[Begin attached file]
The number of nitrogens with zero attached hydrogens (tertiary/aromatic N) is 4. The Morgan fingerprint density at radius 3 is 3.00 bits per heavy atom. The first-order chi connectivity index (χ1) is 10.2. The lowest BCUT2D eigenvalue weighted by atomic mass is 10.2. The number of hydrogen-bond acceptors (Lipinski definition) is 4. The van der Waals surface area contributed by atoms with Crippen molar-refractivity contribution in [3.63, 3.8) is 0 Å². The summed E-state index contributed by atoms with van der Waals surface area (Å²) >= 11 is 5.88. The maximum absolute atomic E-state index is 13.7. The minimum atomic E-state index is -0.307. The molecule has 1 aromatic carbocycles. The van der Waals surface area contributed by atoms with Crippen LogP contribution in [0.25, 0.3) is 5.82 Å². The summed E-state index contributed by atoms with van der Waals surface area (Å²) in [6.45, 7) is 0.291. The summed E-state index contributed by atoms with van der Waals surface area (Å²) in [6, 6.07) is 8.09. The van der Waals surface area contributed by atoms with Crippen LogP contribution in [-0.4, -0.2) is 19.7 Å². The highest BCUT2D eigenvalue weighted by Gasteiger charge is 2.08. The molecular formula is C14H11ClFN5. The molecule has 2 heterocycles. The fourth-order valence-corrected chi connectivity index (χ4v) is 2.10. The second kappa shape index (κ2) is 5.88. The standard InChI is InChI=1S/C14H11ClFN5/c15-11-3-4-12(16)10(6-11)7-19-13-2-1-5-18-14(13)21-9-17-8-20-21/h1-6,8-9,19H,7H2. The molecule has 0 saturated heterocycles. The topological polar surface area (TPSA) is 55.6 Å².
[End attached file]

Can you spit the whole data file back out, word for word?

The number of nitrogens with zero attached hydrogens (tertiary/aromatic N) is 4. The Morgan fingerprint density at radius 3 is 3.00 bits per heavy atom. The first-order chi connectivity index (χ1) is 10.2. The lowest BCUT2D eigenvalue weighted by atomic mass is 10.2. The number of hydrogen-bond acceptors (Lipinski definition) is 4. The van der Waals surface area contributed by atoms with Crippen molar-refractivity contribution in [3.63, 3.8) is 0 Å². The summed E-state index contributed by atoms with van der Waals surface area (Å²) >= 11 is 5.88. The maximum absolute atomic E-state index is 13.7. The minimum atomic E-state index is -0.307. The molecule has 1 aromatic carbocycles. The van der Waals surface area contributed by atoms with Crippen LogP contribution in [0.25, 0.3) is 5.82 Å². The summed E-state index contributed by atoms with van der Waals surface area (Å²) in [6.45, 7) is 0.291. The summed E-state index contributed by atoms with van der Waals surface area (Å²) in [6, 6.07) is 8.09. The van der Waals surface area contributed by atoms with Crippen LogP contribution in [-0.4, -0.2) is 19.7 Å². The highest BCUT2D eigenvalue weighted by Gasteiger charge is 2.08. The molecular formula is C14H11ClFN5. The molecule has 2 heterocycles. The fourth-order valence-corrected chi connectivity index (χ4v) is 2.10. The second kappa shape index (κ2) is 5.88. The standard InChI is InChI=1S/C14H11ClFN5/c15-11-3-4-12(16)10(6-11)7-19-13-2-1-5-18-14(13)21-9-17-8-20-21/h1-6,8-9,19H,7H2. The molecule has 0 saturated heterocycles. The topological polar surface area (TPSA) is 55.6 Å².